Diego Montoya knows the meaning of selfless determination.
When his father was diagnosed with a degenerative disease, Montoya went to visit him in the hospital between classes at the University of New Mexico. When Montoya saw kids at his local high school needed tutoring, he stepped up to make sure they got the help they needed to succeed; and when his hometown of Magdalena faced an economic crisis, he became the youngest person to be elected mayor of the village.
After 10 demanding years of community commitment, Montoya is taking the final steps towards completing a more personal challenge: graduating college.
"You gotta keep going. Even if it's hard, even if you have issues at home, you gotta get your degree. It's your future." - Diego Montoya
“I never thought I would graduate,” Montoya said. “You just gotta keep going for it because you know it’s going to be beneficial.”
On Friday, Dec. 16th he will join the ranks of the University of New Mexico Alumni, graduating with honors and holding two degrees, one in American Studies and another in Spanish.
“It’s more than a piece of paper, it’s more than a diploma,” he said. “It’s really your life, your future.”
His story is one of moving through family loss and grief, in order to find a firmness of purpose and meaning. When Montoya was in high school, his father was diagnosed with a degenerative disease that eventually left him blind and hospitalized. In 2006, Montoya began taking classes at UNM and every day he would visit his father in the hospital in between study sessions.
“Every time I’d visit him he’d check up on me,” Montoya said. “He’d say make sure you’re doing this or that, make sure you’re doing good in the classes.”
Montoya, his mother and his sister rallied around his father; but in 2008, when Montoya was a sophomore, his dad passed away.
“I didn’t want it to affect me. I wanted to keep going, but after a time it just really hit me hard,” Montoya said. “And at that point I decided to take a break.”
He returned to his hometown of Magdalena to grieve and find new inspiration. It came quickly and from an unlikely source: students at Magdalena High School. He says their perseverance in the face of hardship motivated him. Montoya took a job tutoring and soon realized giving back to his community was a positive way to channel his grief, so he started looking at other opportunities and ways to get involved. With several businesses closing, his small village was facing an economic downturn and Montoya decided local politics was his avenue to making a difference.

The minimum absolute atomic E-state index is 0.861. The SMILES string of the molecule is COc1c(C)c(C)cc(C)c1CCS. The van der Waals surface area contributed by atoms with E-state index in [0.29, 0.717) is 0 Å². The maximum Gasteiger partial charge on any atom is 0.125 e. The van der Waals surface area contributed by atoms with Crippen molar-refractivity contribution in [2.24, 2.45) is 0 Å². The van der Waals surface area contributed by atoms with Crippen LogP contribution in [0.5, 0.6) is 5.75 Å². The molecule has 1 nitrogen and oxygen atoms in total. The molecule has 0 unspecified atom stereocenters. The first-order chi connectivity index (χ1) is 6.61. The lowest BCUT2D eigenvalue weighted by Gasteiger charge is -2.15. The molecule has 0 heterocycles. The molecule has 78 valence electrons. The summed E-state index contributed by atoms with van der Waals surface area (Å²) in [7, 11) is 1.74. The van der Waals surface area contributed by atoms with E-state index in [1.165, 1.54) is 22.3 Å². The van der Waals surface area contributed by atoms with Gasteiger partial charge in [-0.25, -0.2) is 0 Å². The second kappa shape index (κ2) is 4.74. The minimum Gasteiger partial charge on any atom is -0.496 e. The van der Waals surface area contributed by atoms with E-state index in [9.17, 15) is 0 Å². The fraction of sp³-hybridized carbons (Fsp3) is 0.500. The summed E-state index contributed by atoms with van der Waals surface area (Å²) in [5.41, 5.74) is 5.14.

“I saw the town going down,” He said. “We lost our grocery store, we were losing businesses; and I saw a lot of stuff that I hoped could be changed.”
On March 10th, 2014, Montoya ran for mayor and won with two-thirds of the vote. At 25, he became the youngest person in the village’s history to take office.
“It came with a lot of challenges,” Montoya said. “Being young, people always question you and second guess you.”
So how was the young mayor able to win over his council and his town of just under 1,000 people? Montoya says communication was the key to his success.
“Listening is a big deal. Listening and having the time to sit down and listen, that will help bridge anything,” Montoya said.
Under his leadership the town received state funding for a new park, was able to clean up the village budget and received the first clean audit in more than 10 years from the State Auditor’s Office. Montoya says his time as mayor taught him how to be a good leader; but throughout his stint away from UNM, Montoya says completing his degree was never far from his mind.
After two years as mayor, Montoya decided to leave the position to finish his education. He says he remembered his father’s advice and knew returning to school was his next step.He dove into campus life at UNM, becoming a member of the Aquinas Newman Center and running for student government. Now, nearly a decade after starting his collegiate journey, Montoya is poised to fulfill his father’s dream for him.
Using his degrees, he hopes to get a job with the State Department as an ambassador. Although he is leaving UNM next week, he says the support of the campus and its community are leaving him with memories not soon forgotten; and he will cherish the place he can now call his alma mater.
“It’s a community,” Montoya said. “A community of support and a community of learning. You have your lobo family and you’re able to grow here at UNM.”